Kieran’s Our City, Our Town, 2 February 2017

880a. Passage West from Glenbrook, c.1910

Kieran’s Our City, Our Town Article,

Cork Independent, 2 February 2017

The Wheels of 1917: A New Engineering Prospect

    One hundred years ago, February 1917 coincided with a renewed focus on the value of engineering works for employment and industrial image in the region. The detail of the Ford project was progressing. In addition, in the first week of the local press, Passage West and its ship building industry came under scrutiny when its docks complex was purchased by the shipping magnate Messrs Furness, Withy & Co, Ltd. This was an enormous global firm, which provided the city and region an extra bargaining chip to the Westminster government on why the Ford complex should be sanctioned in Cork. Indeed, by the end of 1917, some 800 workers were employed at Passage West and Rushbrooke.

   Passage West and Rushbrooke Docks were built by Henry Brown and William Craig, and were formally opened by Queen Victoria on her visit to Passage West in 1832, and the two dry Docks were named respectively the Royal Victoria Dock and Albert Twin Dock. The town of Passage West flourished and prospered because of the large amount of employment given in the consultation and repair of ships. Serving the town was the Cork, Blackrock and Passage Railway, which was opened from Cork to Passage in 1850, and extended to Crosshaven in 1904. It was 16 miles long and served the important shipbuilding centre at Passage West, the well-known residential district of Monkstown, the rich agricultural area around Carrigaline, and the famous seaside resort of Crosshaven.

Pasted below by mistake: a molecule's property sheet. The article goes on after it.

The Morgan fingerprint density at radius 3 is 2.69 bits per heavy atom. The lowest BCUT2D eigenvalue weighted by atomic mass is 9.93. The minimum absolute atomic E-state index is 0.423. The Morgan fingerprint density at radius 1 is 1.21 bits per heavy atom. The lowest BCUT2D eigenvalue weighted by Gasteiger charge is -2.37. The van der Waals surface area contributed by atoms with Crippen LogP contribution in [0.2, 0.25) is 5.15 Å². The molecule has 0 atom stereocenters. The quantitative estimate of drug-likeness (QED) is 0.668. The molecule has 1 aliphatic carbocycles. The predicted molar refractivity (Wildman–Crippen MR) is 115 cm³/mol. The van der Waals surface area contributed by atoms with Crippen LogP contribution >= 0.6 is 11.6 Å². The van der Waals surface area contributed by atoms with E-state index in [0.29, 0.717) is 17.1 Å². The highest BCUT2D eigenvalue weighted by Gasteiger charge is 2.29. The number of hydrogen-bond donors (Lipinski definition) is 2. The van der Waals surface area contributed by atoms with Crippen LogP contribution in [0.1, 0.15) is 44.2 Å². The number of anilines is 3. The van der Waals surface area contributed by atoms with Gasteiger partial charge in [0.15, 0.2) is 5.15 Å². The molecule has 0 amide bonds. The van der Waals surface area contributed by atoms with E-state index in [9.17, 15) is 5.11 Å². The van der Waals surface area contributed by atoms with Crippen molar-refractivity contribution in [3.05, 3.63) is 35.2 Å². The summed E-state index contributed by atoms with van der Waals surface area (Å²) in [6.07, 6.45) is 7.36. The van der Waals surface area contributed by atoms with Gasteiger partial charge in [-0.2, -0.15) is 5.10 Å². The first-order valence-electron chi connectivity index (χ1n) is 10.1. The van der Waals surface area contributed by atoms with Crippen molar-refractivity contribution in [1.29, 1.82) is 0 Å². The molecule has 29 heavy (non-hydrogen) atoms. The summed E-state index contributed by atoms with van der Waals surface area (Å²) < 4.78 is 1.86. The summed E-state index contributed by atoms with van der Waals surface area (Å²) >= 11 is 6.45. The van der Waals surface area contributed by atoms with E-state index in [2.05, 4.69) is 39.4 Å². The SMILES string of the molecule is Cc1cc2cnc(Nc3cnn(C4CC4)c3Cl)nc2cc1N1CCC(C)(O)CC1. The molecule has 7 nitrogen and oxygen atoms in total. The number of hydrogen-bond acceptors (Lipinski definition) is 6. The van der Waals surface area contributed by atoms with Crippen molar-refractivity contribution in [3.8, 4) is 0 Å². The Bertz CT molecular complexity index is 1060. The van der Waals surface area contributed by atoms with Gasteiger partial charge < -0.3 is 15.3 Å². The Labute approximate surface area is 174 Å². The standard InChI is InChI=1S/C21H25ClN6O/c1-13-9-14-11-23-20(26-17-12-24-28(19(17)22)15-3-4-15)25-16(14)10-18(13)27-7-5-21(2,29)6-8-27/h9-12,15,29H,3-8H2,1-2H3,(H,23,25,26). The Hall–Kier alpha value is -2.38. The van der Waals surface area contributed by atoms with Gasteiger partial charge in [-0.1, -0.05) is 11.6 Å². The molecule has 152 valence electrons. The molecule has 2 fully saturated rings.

The Rushbrooke Dock was built by the late Joseph Wheeler in 1860. He was an extensive shipbuilder in Cork, where he built many sailing ships for local and other owners. The rapid growth of other shipyards to cope with the advancing types of ships in England and elsewhere affected Passage, and for some years a period of depression ensued. The fate of the docks and the town was a matter of anxiety. The facilities offered a fine waterway but lack of investment capital.

    In 1880 the Passage West and Rushbrooke Docks passed into the hands of entrepreneur Sir John Arnott, from whom they were again subsequently purchased by the Channel Dry Docks Shipbuilding and Engineering Co, Ltd, in 1898. In 1900, there was talk of Harland and Wolfe coming to Monkstown and, although there was much enthusiasm for the project, it never materialised. In 1910, the Managing Director, Mr Oliver Piper, purchased the Docks himself. It was Oliver Piper who brought Winston Churchill, the First Lord of the Admiralty, on a guided tour of the Royal Victoria Dockyard when he came to view Cork Harbour in the summer of 1912. It was hoped that the visit would result in Admiralty work for the dockyard. When Furness & Withy purchased the site from Piper he continued to work them until March, 1917. He then went on to create the Queenstown Dry Docks firm, which pursued work for Furness & Withy.